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This story published 06/14/97

The following story has been published in the May 1997 issue of the Red Duster, a newsletter for members of the Canadian Merchant Navy Veterans Association Inc. Permission has been obtained from the Director for the province of New Brunswick, Mr. Aurele Ferlatte, to publish this story at Ursula's History Web.

A Fateful Encounter at Sea

SS TWEED & U-124

Third Officer Baker & Cmdr. Wilhelm Schulz

written by Russel F. Latimer

Ursula's History Web

 It was April 1943 and fewer merchant ships were being sunk than in the preceding terrible months of the Battle of the Atlantic; a favorable turning point had been achieved in this unremitting war at sea.

 Improved technical advancements in detection equipment, coupled with increased naval escorts and carrier-based aircraft, merchant ships, as they made their eastward passages towards war-ravaged England. More cargoes of vital supplies, food, petroleum and equipment were getting through; the constant peril was abating.

 Nevertheless, deadly Axis U-boats still prowled and struck and killed in their final attempt to control the ocean lifeline.

 As the British-registered merchant ship TWEED voyaged some distance west of coastal Freetown, Sierra Leone, on April 8, she was spotted by Commander Wilhelm Schulz, one of Germany's celebrated U-boat aces in U- 124.

 An accurate marksman, Schulz quickly framed TWEED within the lens of his periscope and launched his 40 knot, 700 lbs of TNT into the unsuspecting merchant ship's hull.

 Damage was lethal and within minutes TWEED had disappeared from the ocean surface, leaving scarce few survivors.

 Noticing an object in the distance, U-124 investigated and found several injured seamen perched on the bottom of an upturned lifeboat, among them Mr. Baker, TWEED'S third Officer.

 Ordering them to board as U-124 came alongside, in stunned disbelief they stared at the flower painted on the conning tower; their only thoughts were of being killed or taken prisoner.

 Hastily the crew of the U-124 made minor repairs to the damaged lifeboat, rigged a sail and provisioned the boat with drinking water and food--- even cigarettes and cognac---while the U-boat's doctor cared for the injured survivors. Giving final instructions to Mr. Baker who, on behalf of the lifeboat's occupants, expressed grateful thanks, the U-boat disappeared into the depths.

 But the painting on the conning tower, the only marking or adornment on this dull-gray, notorious undersea killer, persisted in Mr. Baker's mind. Was it a sunflower? Or perhaps an edelweiss, a small herb with white woolly leaves and flowers that grows in the higher altitudes of the Alps. Mingled with battle scars and blistering paint of this veteran fighter, it was not brightly detailed.

 They knew however, that if they did see England again, it would be because of a U-boat skipper to whom shipwrecked sailors were no longer an enemy.

 After the close of World War 2, Mr. Baker, ever mindful of the U-boat commander whose compassion had saved his life, was determined to find him, if he was still alive.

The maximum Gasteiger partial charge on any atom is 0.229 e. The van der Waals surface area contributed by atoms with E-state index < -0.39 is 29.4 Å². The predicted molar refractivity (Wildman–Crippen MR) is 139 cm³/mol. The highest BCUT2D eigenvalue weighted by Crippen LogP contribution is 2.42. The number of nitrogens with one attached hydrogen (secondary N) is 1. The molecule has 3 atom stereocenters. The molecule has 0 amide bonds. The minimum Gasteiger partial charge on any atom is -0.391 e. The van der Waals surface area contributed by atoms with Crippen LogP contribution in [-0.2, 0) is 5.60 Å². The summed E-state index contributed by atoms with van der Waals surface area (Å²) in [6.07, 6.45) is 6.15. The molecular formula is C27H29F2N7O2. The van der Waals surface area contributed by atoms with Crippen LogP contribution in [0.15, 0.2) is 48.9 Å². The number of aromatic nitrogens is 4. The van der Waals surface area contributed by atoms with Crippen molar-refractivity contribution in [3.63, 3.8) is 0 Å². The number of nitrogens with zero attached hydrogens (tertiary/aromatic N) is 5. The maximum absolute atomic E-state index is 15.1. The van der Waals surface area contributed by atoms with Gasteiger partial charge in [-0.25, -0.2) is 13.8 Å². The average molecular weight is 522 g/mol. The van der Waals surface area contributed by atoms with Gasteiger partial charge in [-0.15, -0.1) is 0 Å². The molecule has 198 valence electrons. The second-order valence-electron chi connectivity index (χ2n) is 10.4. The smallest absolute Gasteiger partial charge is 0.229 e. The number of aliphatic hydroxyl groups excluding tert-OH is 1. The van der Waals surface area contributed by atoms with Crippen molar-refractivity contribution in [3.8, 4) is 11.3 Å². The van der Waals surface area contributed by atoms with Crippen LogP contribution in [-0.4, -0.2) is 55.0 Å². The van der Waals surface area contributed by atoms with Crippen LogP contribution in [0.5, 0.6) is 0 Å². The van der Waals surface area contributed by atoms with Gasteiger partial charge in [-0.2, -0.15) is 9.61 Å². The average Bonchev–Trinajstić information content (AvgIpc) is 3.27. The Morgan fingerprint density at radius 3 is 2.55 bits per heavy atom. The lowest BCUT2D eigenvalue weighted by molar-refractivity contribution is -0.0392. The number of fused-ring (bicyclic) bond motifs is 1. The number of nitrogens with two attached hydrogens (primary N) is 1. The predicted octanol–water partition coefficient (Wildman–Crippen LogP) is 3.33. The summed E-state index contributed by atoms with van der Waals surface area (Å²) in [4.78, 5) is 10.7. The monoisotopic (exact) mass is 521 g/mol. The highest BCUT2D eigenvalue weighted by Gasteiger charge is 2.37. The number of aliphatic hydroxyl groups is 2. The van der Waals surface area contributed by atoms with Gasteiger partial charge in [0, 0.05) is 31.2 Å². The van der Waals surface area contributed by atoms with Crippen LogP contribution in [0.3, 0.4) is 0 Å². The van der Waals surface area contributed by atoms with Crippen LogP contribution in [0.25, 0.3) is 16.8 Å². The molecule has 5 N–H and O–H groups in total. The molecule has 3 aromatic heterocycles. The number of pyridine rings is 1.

Not knowing the commander's name, the number or any identification of the U-boat, he had nothing more on which to base his inquiry than the painting, which he had mistaken for a sunflower.

 With this minute scrap in information, he managed, after lengthy and diligent search to locate Schulz's name and address in Hamburg.

 When Schulz, some sixteen years after the fateful encounter off the Central African coast, confirmed that he, indeed was the same skipper, Mr. Baker invited him and his wife to visit with his family at Poole in the south of England.

 It was a strange and joyful reunion as they clasped hands and the German couple was cordially welcomed at dockside.

 The act of mercy that had, for a fleeting moment, pushed aside the war to save the lives of shipwrecked sailors, touched the hearts of the people of that historic seaport town; the people whose ancestors, for hundreds of years, had known well the perils of the sea.

 Schulz learned that Captain Baker had continued to follow the sea and was now a master mariner. Captain Baker meanwhile learned that Schulz was a successful Hamburg businessman.

 Contrary to some maritime historians, there is only one confirmed case on record of a U-boat commander attacking survivors during World War 2. He and his officers were executed by a British firing squad in November 1945.


 For years the Merchant seamen of Canada have tried unsuccessful to gain full recognition for their war time contribution from the government of Canada.

 As a girl in war time Berlin I heard almost daily announcements of how many brutto register tons had been sank in the north Atlantic. We now know that these announcements were not exaggerated by the ministry of propaganda.

 Every time a sailor stepped on his ship to transport vital war materials across the sea to England, he could count on being intercepted by prowling U-boats. It was one of the most dangerous assignments of the war. It is therefore inconceivable to me that the government of Canada has shown so little regard for these seamen and the sacrifices they made for their country.

Ursula Grosser-Dixon

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